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IDL For VB Tutorial : Page 3

The Interface Definition Language, or IDL, is a language for describing collections of data types, constants, methods (functions, procedures, etc.), and groups of methods known as interfaces. VB creates type information for you automatically when you create ActiveX components, but you can also create independent type information using IDL and the Microsoft IDL compiler. Using IDL in this way can enhance your programming skills and allow you to solve some pretty complex problems. The best way to get an understanding of how to write IDL, compile it to a type library, and use the type library in VB is see some real examples in a tutorial format, as this article demonstrates.




Application Security Testing: An Integral Part of DevOps

Example 2: Compiling and Registering a Type Library

In subsequent examples you will need to be able to compile type libraries and reference them from VB projects. In this example you will compile an IDL file using the Microsoft IDL compiler and register the resulting type library file with Windows, thereby allowing you to reference the type library in VB just like an ActiveX component. But first, you may require some essential background information. The MIDL compiler is a DOS based application. Because of this, you must make sure MIDL is running in a DOS shell with the proper environment variables set. MIDL must be able to locate additional files it requires to compile your IDL code. If your experience with DOS is limited this can be troublesome depending which Windows operating system your using and how you installed Visual Studio. So, the first few steps in this example are the steps I used to get my Windows 98 system ready to compile IDL files. If youre running Windows NT and you have properly installed the C++ portion of Visual Studio you will probably be able to go straight to step 5.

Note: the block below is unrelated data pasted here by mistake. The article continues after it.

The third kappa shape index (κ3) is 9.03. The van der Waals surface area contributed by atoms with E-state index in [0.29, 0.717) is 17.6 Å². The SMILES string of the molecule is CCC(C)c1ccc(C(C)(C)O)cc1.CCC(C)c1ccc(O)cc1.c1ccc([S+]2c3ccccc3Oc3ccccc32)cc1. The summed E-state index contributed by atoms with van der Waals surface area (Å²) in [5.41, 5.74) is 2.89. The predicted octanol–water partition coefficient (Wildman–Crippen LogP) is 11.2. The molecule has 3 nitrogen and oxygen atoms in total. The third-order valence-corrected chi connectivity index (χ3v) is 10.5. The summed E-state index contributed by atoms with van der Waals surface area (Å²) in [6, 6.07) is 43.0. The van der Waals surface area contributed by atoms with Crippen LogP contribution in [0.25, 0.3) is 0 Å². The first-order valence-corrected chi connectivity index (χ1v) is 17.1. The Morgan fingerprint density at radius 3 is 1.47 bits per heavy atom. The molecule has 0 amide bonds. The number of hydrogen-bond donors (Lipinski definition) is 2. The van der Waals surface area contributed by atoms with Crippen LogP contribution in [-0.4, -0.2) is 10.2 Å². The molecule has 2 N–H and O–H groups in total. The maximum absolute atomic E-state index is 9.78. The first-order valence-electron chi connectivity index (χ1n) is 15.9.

1. Locate a file with the name VCVARS32.BAT, normally located in C:\Program Files\Microsoft Visual Studio\VC98\Bin\. Visual Studio will have already included this file during installation. The contents of the batch file should look like this:
@echo off
rem Root of Visual Developer Studio Common files.

rem Root of Visual Developer Studio installed files.
set MSDevDir=C:\PROGRA~1\MICROS~4\COMMON\msdev98
rem Root of Visual C++ installed files.

rem VcOsDir is used to help create either a Windows 95 or Windows NT specific path.
set VcOsDir=WIN95
if "%OS%" == "Windows_NT" set VcOsDir=WINNT

echo Setting environment for using Microsoft Visual C++ tools.

if "%OS%" == "Windows_NT" set PATH=%MSDevDir%\BIN;%MSVCDir%\BIN;%VSCommonDir%\TOOLS\%VcOsDir%;%VSCommonDir%\TOOLS;%PATH%
if "%OS%" == "" set PATH="%MSDevDir%\BIN";"%MSVCDir%\BIN";"%VSCommonDir%\TOOLS\%VcOsDir%";"%VSCommonDir%\TOOLS";"%windir%\SYSTEM";"%PATH%"

set VcOsDir=
set VSCommonDir=

  1. Next create a shortcut on your desktop to COMMAND.COM. Name the shortcut Go MIDL.